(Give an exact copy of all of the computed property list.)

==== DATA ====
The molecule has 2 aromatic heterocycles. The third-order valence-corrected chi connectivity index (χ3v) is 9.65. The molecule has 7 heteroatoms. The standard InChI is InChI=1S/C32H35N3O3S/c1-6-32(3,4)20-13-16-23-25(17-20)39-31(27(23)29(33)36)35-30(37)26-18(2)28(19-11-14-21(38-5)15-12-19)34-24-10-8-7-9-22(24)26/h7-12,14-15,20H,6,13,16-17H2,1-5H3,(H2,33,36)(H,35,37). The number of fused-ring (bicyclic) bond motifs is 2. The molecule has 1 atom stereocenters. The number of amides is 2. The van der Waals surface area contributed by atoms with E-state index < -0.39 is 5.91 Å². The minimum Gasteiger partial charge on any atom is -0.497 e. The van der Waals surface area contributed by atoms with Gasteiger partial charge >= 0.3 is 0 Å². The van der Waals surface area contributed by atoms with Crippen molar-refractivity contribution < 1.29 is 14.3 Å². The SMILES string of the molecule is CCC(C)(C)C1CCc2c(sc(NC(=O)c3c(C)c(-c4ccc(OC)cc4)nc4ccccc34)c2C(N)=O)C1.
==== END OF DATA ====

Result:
The molecule has 2 aromatic heterocycles. The third-order valence-corrected chi connectivity index (χ3v) is 9.65. The molecule has 7 heteroatoms. The standard InChI is InChI=1S/C32H35N3O3S/c1-6-32(3,4)20-13-16-23-25(17-20)39-31(27(23)29(33)36)35-30(37)26-18(2)28(19-11-14-21(38-5)15-12-19)34-24-10-8-7-9-22(24)26/h7-12,14-15,20H,6,13,16-17H2,1-5H3,(H2,33,36)(H,35,37). The number of fused-ring (bicyclic) bond motifs is 2. The molecule has 1 atom stereocenters. The number of amides is 2. The van der Waals surface area contributed by atoms with E-state index < -0.39 is 5.91 Å². The minimum Gasteiger partial charge on any atom is -0.497 e. The van der Waals surface area contributed by atoms with Gasteiger partial charge >= 0.3 is 0 Å². The van der Waals surface area contributed by atoms with Crippen molar-refractivity contribution < 1.29 is 14.3 Å². The SMILES string of the molecule is CCC(C)(C)C1CCc2c(sc(NC(=O)c3c(C)c(-c4ccc(OC)cc4)nc4ccccc34)c2C(N)=O)C1.